Those who insist that there is only one way to work with the Bible's many metaphors of water, washing, salvation, exodus, redemption, discipleship, commitment, new birth and living and learning by the Spirit, are fundamentalists. And if they insist that only those who follow their logic can take communion in their church, they have formed a sect based on their tradition. They thereby close themselves off from learning more from the Spirit about new aspects of these metaphors in the world-wide church.

We can now distinguish a pluralism of explanatory models from the evidence of a common experience. In the previous chapter we have already seen that each set of religious scriptures tends to nourish a different family of denominations. The Christian family of denominations includes Anglicans, Baptists, Roman Catholics, Mennonites, Presbyterians, Pentecostals, United Churches, Lutherans, Brethren, Nazarenes, Coptic, Syrian and Greek Orthodox, and many others. They differ in the way they explain themselves, but they all nourish themselves from the same Old and New Testament.

We now add a further close connection between the spiritual experience of individual Christian believers and their scriptures. If anyone doubts this the cure is to go and make friends in a community of Coptic Christians from Egypt, or South American Pentecostals, or Southern Baptists in the United States, or any other denomination that is in many ways very different from their own.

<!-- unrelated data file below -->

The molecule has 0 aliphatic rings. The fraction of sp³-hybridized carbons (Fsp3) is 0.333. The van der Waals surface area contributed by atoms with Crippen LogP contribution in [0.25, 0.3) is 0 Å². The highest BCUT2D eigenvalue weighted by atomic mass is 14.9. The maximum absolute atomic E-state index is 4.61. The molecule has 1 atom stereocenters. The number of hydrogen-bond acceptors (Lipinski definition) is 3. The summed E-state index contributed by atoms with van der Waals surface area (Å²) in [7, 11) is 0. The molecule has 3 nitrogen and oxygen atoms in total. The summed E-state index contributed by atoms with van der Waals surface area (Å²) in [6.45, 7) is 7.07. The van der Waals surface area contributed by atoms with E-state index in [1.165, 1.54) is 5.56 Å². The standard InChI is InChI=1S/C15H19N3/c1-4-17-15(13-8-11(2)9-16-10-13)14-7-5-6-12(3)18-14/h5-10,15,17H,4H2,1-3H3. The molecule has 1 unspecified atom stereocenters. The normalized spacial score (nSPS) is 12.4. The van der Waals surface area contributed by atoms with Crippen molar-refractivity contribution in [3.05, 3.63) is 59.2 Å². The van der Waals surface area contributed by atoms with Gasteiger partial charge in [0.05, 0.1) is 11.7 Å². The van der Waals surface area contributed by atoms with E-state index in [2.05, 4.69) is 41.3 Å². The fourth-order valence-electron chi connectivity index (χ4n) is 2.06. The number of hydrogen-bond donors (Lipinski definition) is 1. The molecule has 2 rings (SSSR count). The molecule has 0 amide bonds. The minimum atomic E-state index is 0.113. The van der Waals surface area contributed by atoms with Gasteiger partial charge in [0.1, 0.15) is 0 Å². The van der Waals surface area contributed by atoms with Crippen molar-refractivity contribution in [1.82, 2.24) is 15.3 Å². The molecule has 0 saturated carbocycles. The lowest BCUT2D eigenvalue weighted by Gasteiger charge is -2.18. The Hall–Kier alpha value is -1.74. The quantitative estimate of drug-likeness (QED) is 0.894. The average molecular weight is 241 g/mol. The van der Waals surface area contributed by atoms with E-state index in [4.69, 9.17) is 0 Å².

In passing we note that by permitting different explanatory models to be tried out in the life of worshipping communities, denominations foster the creativity that is needed for growth. In nations where no denominational differences are allowed we should expect to find the deadness of oppressive tradition. And if churches refuse to allow denominational differences to exist within their structures, those differences will leave and flourish outside. The Roman Catholic Church discovered this painfully in the Reformation, and Anglicans hopefully learned their lesson with the Methodists. As Jesus explained, traditionalists may prefer the bouquet of fine old wine, but new wineskins need to be provided for every generation of new wine of the Spirit. [Luke 5:37-39]

We have noted that in the Christian group of denominations around our one set of scriptures there are many models of how faith, baptism, and the new birth should be explained. The interesting thing is that Jesus himself did not tell us how any of these words are to be structured in an explanatory model. All we know is that for nineteen hundred years Christians have obeyed the great commission to baptise in the name of the Father and the Son and the Holy Spirit. Here again he apparently did not give his disciples a model to explain the relationship between the three persons of the Trinity.